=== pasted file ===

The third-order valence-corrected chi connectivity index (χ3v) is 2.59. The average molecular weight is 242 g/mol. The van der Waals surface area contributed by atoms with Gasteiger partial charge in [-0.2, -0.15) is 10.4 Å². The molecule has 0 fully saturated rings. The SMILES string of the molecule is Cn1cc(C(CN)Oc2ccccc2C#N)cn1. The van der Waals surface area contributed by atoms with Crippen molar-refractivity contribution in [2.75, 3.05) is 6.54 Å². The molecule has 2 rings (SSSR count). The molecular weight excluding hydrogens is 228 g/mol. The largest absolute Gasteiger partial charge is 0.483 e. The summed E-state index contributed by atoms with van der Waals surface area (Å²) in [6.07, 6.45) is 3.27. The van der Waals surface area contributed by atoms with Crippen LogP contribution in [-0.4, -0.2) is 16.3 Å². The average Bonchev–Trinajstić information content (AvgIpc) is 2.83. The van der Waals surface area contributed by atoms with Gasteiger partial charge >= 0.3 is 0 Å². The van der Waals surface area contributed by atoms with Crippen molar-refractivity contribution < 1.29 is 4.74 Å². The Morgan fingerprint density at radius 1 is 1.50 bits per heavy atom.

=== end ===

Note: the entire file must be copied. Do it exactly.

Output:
The third-order valence-corrected chi connectivity index (χ3v) is 2.59. The average molecular weight is 242 g/mol. The van der Waals surface area contributed by atoms with Gasteiger partial charge in [-0.2, -0.15) is 10.4 Å². The molecule has 0 fully saturated rings. The SMILES string of the molecule is Cn1cc(C(CN)Oc2ccccc2C#N)cn1. The van der Waals surface area contributed by atoms with Crippen molar-refractivity contribution in [2.75, 3.05) is 6.54 Å². The molecule has 2 rings (SSSR count). The molecular weight excluding hydrogens is 228 g/mol. The largest absolute Gasteiger partial charge is 0.483 e. The summed E-state index contributed by atoms with van der Waals surface area (Å²) in [6.07, 6.45) is 3.27. The van der Waals surface area contributed by atoms with Crippen LogP contribution in [-0.4, -0.2) is 16.3 Å². The average Bonchev–Trinajstić information content (AvgIpc) is 2.83. The van der Waals surface area contributed by atoms with Gasteiger partial charge >= 0.3 is 0 Å². The van der Waals surface area contributed by atoms with Crippen molar-refractivity contribution < 1.29 is 4.74 Å². The Morgan fingerprint density at radius 1 is 1.50 bits per heavy atom.